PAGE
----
Reflections from Week Ten of the #WALKMYWORLD Project

Reflections from Week Ten of the #WALKMYWORLD Project

TL;DR Version: Reflection and notes from week ten, or learning event ten of the #WALKMYWORLD project. Share your work on the spreadsheet, reach out and connect, earn a digital badge.

We’re quickly wrapping up the final week of the #WALKMYWORLD project. Once again, this week were reaching out and connecting with others in the community. Please review the Spreadsheet to make sure that your Storify curation post is included. Please scroll through the posts and find someone that interests you. Reach and connect with them. Several of you have already done this, and it is really cool to see people come together. Thank you.

Next Steps

Many of you have indicated that you would like to engage in this project with your own students. Please continue to use the #WALKMYWORLD hashtag. These blog posts, and the community will always be here for you. We’ll continue to check the hashtag to see what pops up. I’ve already talked with several of you about conducting this work in elementary and secondary classrooms. If you do bring this to your students, please keep a couple of things in mind. First, be sure that you and your students are protected, and that your Acceptable Use Policy (AUP) allows you to do this. (If it doesn’t, fight to change it 🙂 ) Second, never forget some of the challenges and frustrations you had in getting involved in this project. Despite what the “digital natives”  moniker that we’ve bestowed on our students…they’re not hardwired to do this type of work. They’ll need the same supports, scaffolding, and time that you need. Finally, let your students play. Part of this project was getting everyone to play and “geek out” with others online. That is a cool thing. Don’t forget to play.

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Studying Our Walk Together

As we mentioned at the beginning of this journey, this (aside from being fun) is a research project. We’re trying to examine multiple research questions focusing on poetry, multimodal construction, social networks, and connected learning. We’re interested in how this type of work could/should happen in the classroom. These results will be presented and published at IRA, NCTE, and LRA. We’ll also share our findings openly online.

Because of this, we’d appreciate it if you would take a minute to complete a short survey we developed about the project. The instrument is designed to help us understand your perceptions about the project, and to learn more about you. The survey is built using Google Forms. Because we’re conducting this research in the open, and sharing this openly, you’ll be able to see the results at the completion of the survey. We thank you for taking the time to share your thoughts with us.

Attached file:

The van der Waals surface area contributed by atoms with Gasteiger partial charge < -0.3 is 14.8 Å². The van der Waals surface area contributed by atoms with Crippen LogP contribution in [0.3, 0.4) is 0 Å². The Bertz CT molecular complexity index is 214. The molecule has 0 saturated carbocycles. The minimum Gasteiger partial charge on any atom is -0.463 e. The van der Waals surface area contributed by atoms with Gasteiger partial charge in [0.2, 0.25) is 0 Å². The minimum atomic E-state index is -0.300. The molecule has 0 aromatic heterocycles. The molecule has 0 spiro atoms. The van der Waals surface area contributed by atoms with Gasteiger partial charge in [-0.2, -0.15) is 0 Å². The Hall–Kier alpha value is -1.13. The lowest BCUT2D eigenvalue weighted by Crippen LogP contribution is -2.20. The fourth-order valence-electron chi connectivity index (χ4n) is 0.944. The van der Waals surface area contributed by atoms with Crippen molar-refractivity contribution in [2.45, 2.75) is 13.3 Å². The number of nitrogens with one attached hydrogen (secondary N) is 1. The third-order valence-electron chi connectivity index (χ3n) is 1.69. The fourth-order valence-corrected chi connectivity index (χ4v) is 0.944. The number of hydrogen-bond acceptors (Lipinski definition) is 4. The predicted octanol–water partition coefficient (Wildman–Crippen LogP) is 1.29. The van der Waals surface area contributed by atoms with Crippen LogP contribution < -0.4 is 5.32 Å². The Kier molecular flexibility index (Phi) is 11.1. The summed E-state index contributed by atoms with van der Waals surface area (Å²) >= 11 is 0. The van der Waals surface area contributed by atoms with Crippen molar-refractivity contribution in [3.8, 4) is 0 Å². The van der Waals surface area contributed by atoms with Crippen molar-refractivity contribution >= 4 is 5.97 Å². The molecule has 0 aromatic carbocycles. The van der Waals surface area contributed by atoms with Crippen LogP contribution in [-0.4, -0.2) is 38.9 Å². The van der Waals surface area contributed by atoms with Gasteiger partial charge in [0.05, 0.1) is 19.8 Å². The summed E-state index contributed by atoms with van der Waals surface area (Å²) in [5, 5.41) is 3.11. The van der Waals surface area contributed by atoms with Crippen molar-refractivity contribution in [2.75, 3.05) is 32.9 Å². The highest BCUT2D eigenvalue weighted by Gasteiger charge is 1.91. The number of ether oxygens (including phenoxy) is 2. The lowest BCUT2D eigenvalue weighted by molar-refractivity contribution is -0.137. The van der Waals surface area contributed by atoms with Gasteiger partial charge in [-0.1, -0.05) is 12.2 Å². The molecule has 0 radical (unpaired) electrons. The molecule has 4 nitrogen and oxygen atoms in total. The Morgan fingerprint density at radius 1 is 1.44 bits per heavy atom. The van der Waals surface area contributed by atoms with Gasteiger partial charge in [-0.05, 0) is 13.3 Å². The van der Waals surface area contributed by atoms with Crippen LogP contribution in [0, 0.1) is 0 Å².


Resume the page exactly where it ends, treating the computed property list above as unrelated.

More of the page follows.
The survey is available by clicking here.

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Finally…BADGES!?!?

Yep. Badges. Those of you that work with us knew that at some point it would come to open, digital badges. Once you’ve completed the learning event for week ten, and you completed the survey, please head on over and earn your digital badge for the #WALKMYWORLD project.

To apply for the badge, please click here.

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Image with permission by viewfound

3 Comments Reflections from Week Ten of the #WALKMYWORLD Project

  1. Pingback: Who Am I? Narrative Identity and Student Writing | Technoliteracy.org

  2. View Found

    Hi there – I am the author of the blog View Found, where you got the image at the top of this post. I’d just like to point out, that while I appreciate you citing my site as the source of the image, the image is not shared under a CC licence. I don’t mind if you use it, but I would prefer you say with permission of viewfound, and not CC. Thanks!

    Reply
    1. wiobyrne

      Hi, thank you for reaching out and clarifying the permissions of the photo. I was in error, and I’ll change the citation now. Also…thank you for the use of your photo.

      -Ian

      Reply

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